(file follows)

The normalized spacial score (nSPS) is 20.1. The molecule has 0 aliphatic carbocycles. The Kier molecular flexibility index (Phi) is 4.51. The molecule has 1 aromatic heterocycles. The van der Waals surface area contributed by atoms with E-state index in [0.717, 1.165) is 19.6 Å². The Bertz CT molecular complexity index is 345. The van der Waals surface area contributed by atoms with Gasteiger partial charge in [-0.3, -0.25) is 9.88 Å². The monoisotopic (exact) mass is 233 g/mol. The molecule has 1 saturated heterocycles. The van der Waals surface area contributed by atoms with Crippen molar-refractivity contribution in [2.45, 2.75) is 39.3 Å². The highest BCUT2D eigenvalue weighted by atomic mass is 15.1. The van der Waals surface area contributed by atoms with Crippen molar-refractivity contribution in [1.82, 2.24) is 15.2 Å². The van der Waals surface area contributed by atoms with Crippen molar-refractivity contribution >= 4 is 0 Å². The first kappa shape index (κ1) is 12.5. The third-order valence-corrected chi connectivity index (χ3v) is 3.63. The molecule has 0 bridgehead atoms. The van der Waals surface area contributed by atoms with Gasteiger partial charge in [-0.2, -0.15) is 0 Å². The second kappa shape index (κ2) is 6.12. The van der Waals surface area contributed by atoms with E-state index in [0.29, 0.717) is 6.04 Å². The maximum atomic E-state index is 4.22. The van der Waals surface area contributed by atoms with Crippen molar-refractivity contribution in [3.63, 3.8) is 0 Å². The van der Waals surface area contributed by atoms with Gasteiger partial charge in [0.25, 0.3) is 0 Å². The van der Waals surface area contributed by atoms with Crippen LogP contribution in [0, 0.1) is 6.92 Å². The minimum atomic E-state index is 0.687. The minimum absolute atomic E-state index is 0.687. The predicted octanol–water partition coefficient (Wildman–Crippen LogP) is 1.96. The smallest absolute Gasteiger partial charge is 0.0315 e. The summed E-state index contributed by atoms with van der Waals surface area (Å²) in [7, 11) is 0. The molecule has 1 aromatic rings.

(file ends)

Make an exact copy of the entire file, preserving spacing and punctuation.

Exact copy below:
The normalized spacial score (nSPS) is 20.1. The molecule has 0 aliphatic carbocycles. The Kier molecular flexibility index (Phi) is 4.51. The molecule has 1 aromatic heterocycles. The van der Waals surface area contributed by atoms with E-state index in [0.717, 1.165) is 19.6 Å². The Bertz CT molecular complexity index is 345. The van der Waals surface area contributed by atoms with Gasteiger partial charge in [-0.3, -0.25) is 9.88 Å². The monoisotopic (exact) mass is 233 g/mol. The molecule has 1 saturated heterocycles. The van der Waals surface area contributed by atoms with Crippen molar-refractivity contribution in [2.45, 2.75) is 39.3 Å². The highest BCUT2D eigenvalue weighted by atomic mass is 15.1. The van der Waals surface area contributed by atoms with Crippen molar-refractivity contribution in [1.82, 2.24) is 15.2 Å². The van der Waals surface area contributed by atoms with Crippen molar-refractivity contribution >= 4 is 0 Å². The first kappa shape index (κ1) is 12.5. The third-order valence-corrected chi connectivity index (χ3v) is 3.63. The molecule has 0 bridgehead atoms. The van der Waals surface area contributed by atoms with Gasteiger partial charge in [-0.2, -0.15) is 0 Å². The second kappa shape index (κ2) is 6.12. The van der Waals surface area contributed by atoms with E-state index in [0.29, 0.717) is 6.04 Å². The maximum atomic E-state index is 4.22. The van der Waals surface area contributed by atoms with Crippen molar-refractivity contribution in [3.63, 3.8) is 0 Å². The van der Waals surface area contributed by atoms with Gasteiger partial charge in [0.25, 0.3) is 0 Å². The van der Waals surface area contributed by atoms with Crippen LogP contribution in [0, 0.1) is 6.92 Å². The minimum atomic E-state index is 0.687. The minimum absolute atomic E-state index is 0.687. The predicted octanol–water partition coefficient (Wildman–Crippen LogP) is 1.96. The smallest absolute Gasteiger partial charge is 0.0315 e. The summed E-state index contributed by atoms with van der Waals surface area (Å²) in [7, 11) is 0. The molecule has 1 aromatic rings.